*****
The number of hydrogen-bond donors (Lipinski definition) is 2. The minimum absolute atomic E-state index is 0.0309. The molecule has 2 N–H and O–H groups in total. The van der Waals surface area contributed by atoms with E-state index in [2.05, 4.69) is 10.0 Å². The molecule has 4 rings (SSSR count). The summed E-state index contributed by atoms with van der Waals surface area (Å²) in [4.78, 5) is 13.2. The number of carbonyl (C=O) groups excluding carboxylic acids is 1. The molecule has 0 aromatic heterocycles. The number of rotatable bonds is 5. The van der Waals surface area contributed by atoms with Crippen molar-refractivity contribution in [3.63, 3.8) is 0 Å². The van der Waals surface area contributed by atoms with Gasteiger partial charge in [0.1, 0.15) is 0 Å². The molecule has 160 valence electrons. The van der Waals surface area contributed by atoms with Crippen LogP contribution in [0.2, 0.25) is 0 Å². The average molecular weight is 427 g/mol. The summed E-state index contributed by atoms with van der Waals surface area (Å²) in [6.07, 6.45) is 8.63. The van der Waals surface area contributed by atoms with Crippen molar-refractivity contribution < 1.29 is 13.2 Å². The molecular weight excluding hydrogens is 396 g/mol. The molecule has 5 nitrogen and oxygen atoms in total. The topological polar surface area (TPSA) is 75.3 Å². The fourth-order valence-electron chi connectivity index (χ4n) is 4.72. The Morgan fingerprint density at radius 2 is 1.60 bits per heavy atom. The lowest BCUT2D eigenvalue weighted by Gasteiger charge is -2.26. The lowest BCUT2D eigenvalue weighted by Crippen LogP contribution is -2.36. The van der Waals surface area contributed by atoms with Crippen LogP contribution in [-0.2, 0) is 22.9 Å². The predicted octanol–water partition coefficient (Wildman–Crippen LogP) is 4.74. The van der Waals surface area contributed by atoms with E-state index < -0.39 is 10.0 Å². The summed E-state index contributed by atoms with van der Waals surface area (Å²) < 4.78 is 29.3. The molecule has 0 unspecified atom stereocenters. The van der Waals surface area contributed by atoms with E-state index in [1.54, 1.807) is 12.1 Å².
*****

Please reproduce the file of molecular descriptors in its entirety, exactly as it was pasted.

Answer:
The number of hydrogen-bond donors (Lipinski definition) is 2. The minimum absolute atomic E-state index is 0.0309. The molecule has 2 N–H and O–H groups in total. The van der Waals surface area contributed by atoms with E-state index in [2.05, 4.69) is 10.0 Å². The molecule has 4 rings (SSSR count). The summed E-state index contributed by atoms with van der Waals surface area (Å²) in [4.78, 5) is 13.2. The number of carbonyl (C=O) groups excluding carboxylic acids is 1. The molecule has 0 aromatic heterocycles. The number of rotatable bonds is 5. The van der Waals surface area contributed by atoms with Crippen molar-refractivity contribution in [3.63, 3.8) is 0 Å². The van der Waals surface area contributed by atoms with Gasteiger partial charge in [0.1, 0.15) is 0 Å². The molecule has 160 valence electrons. The van der Waals surface area contributed by atoms with Crippen LogP contribution in [0.2, 0.25) is 0 Å². The average molecular weight is 427 g/mol. The summed E-state index contributed by atoms with van der Waals surface area (Å²) in [6.07, 6.45) is 8.63. The van der Waals surface area contributed by atoms with Crippen molar-refractivity contribution < 1.29 is 13.2 Å². The molecular weight excluding hydrogens is 396 g/mol. The molecule has 5 nitrogen and oxygen atoms in total. The topological polar surface area (TPSA) is 75.3 Å². The fourth-order valence-electron chi connectivity index (χ4n) is 4.72. The Morgan fingerprint density at radius 2 is 1.60 bits per heavy atom. The lowest BCUT2D eigenvalue weighted by Gasteiger charge is -2.26. The lowest BCUT2D eigenvalue weighted by Crippen LogP contribution is -2.36. The van der Waals surface area contributed by atoms with Crippen LogP contribution in [-0.2, 0) is 22.9 Å². The predicted octanol–water partition coefficient (Wildman–Crippen LogP) is 4.74. The van der Waals surface area contributed by atoms with E-state index < -0.39 is 10.0 Å². The summed E-state index contributed by atoms with van der Waals surface area (Å²) < 4.78 is 29.3. The molecule has 0 unspecified atom stereocenters. The van der Waals surface area contributed by atoms with E-state index in [1.54, 1.807) is 12.1 Å².